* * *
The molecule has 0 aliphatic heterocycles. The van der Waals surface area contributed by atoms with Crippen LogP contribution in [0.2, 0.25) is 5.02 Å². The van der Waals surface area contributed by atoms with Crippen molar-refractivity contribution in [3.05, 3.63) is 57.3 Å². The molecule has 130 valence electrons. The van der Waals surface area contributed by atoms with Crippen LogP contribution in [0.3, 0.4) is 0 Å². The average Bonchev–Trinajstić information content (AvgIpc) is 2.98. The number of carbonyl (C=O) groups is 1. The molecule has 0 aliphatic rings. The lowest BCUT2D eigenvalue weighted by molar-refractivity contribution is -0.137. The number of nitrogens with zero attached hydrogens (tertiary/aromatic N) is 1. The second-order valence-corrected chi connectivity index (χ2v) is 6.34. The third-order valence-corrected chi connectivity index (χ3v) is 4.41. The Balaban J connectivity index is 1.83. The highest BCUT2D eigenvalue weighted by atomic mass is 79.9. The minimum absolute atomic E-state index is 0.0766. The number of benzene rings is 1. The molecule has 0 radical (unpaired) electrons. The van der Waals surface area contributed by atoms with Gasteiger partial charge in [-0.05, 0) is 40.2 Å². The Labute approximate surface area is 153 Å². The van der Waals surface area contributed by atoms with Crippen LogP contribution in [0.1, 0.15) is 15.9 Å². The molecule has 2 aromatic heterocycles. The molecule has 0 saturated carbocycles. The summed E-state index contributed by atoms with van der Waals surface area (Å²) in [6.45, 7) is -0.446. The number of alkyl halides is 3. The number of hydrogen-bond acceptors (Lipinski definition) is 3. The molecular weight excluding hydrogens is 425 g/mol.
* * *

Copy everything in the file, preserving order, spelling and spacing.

The molecule has 0 aliphatic heterocycles. The van der Waals surface area contributed by atoms with Crippen LogP contribution in [0.2, 0.25) is 5.02 Å². The van der Waals surface area contributed by atoms with Crippen molar-refractivity contribution in [3.05, 3.63) is 57.3 Å². The molecule has 130 valence electrons. The van der Waals surface area contributed by atoms with Crippen LogP contribution in [0.3, 0.4) is 0 Å². The average Bonchev–Trinajstić information content (AvgIpc) is 2.98. The number of carbonyl (C=O) groups is 1. The molecule has 0 aliphatic rings. The lowest BCUT2D eigenvalue weighted by molar-refractivity contribution is -0.137. The number of nitrogens with zero attached hydrogens (tertiary/aromatic N) is 1. The second-order valence-corrected chi connectivity index (χ2v) is 6.34. The third-order valence-corrected chi connectivity index (χ3v) is 4.41. The Balaban J connectivity index is 1.83. The highest BCUT2D eigenvalue weighted by atomic mass is 79.9. The minimum absolute atomic E-state index is 0.0766. The number of benzene rings is 1. The molecule has 0 radical (unpaired) electrons. The van der Waals surface area contributed by atoms with Gasteiger partial charge in [-0.05, 0) is 40.2 Å². The Labute approximate surface area is 153 Å². The van der Waals surface area contributed by atoms with Crippen LogP contribution in [0.1, 0.15) is 15.9 Å². The molecule has 2 aromatic heterocycles. The molecule has 0 saturated carbocycles. The summed E-state index contributed by atoms with van der Waals surface area (Å²) in [6.45, 7) is -0.446. The number of alkyl halides is 3. The number of hydrogen-bond acceptors (Lipinski definition) is 3. The molecular weight excluding hydrogens is 425 g/mol.